Colonial Baby Names

Along with their new way of life, colonists brought to the North American continent a new set of names, many of which that remain popular for baby naming to this day. There is not much variety on the lists of names of the first colonists. The names, however, are just as well-known today as they were back then.


The short and simple name, Anna, was a popular colonial period choice. This name was often paired with longer names either as a first name or a middle name. Anna Catherine, Anne Elizabeth and Rebecca Anna, for example, all appear on census records from colonial times.


The first name ever bestowed upon a child born of European decent on American soil was Virginia. A well-known historical figure with this name was Virginia Dare, who was born Aug. 18, 1587 in the ill-fated Roanoke colony.


The name John, which comes from a Hebrew word meaning “God is gracious,” was a popular colonial name choice. Along with being the name of famous colonist John Smith, this name was common among many who traveled to and were born in the New World. The prevalence of this name is no surprise, as many of the colonists who originally populated America were devoutly religious and fleeing religious persecution.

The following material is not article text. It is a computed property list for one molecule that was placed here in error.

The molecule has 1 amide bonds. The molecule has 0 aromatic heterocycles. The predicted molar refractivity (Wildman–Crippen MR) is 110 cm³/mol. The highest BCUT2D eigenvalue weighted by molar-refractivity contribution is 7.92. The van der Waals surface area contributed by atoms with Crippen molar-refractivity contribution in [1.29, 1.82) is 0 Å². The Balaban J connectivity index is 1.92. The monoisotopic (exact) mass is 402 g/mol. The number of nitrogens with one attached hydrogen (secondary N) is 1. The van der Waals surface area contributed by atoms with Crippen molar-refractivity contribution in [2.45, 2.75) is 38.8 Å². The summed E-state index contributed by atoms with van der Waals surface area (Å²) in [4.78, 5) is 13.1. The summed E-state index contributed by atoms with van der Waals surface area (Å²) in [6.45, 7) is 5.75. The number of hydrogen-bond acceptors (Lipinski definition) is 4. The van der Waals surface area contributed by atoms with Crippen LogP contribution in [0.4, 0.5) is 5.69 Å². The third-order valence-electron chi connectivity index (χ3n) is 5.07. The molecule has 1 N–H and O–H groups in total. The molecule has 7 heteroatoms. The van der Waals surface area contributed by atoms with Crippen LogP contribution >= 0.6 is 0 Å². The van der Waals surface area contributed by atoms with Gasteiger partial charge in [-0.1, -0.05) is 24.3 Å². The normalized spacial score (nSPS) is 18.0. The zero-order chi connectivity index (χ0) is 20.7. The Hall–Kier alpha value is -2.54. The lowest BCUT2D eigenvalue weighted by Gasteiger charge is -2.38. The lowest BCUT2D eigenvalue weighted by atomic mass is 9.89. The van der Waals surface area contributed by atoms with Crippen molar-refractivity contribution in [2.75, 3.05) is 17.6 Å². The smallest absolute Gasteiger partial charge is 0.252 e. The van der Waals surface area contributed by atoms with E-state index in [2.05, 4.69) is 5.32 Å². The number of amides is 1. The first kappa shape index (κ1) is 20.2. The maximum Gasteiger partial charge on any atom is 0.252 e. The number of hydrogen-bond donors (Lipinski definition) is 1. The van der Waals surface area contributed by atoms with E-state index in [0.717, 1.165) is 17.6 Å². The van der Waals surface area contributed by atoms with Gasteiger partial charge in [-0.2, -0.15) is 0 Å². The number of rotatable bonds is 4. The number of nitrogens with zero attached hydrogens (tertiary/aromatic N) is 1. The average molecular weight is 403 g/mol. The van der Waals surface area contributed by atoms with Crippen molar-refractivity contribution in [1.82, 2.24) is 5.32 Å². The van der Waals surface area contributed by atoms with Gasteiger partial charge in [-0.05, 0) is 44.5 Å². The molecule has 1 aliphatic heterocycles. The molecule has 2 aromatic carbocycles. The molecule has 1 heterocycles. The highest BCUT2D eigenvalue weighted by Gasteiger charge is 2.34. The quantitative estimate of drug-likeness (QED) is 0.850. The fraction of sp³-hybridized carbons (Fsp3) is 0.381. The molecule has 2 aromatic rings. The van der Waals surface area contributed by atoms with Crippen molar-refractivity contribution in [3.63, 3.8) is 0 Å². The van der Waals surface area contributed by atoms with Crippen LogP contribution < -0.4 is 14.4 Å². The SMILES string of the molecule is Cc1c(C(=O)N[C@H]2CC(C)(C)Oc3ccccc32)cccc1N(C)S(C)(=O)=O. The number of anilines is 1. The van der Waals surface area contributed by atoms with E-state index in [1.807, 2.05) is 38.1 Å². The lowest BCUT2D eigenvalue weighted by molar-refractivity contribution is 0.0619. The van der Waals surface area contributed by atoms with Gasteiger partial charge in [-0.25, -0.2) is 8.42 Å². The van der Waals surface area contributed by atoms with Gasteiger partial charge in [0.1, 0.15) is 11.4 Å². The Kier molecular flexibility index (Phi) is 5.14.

Susanna is a Hebrew name with ecological ties. It comes from a word meaning “lily” or “rose.” This name was hugely popular in several listings of colonists. In many cases, it was passed down in families.


As many of the first expeditions to the United States were funded with Spanish money, it is perhaps no surprise that Maria was a common colonial name. This name is the Spanish version of Mary.


Just as John was a popular boy name selection, the female version of this name, Jane, was a popular choice for girls. This name, like John, means “God is gracious,” making it an obvious choice for individuals who value religion highly.


Elizabeth was a popular girls’ name during colonial times. This name means “God is my vow,” tying it to religious devotion and service to God.



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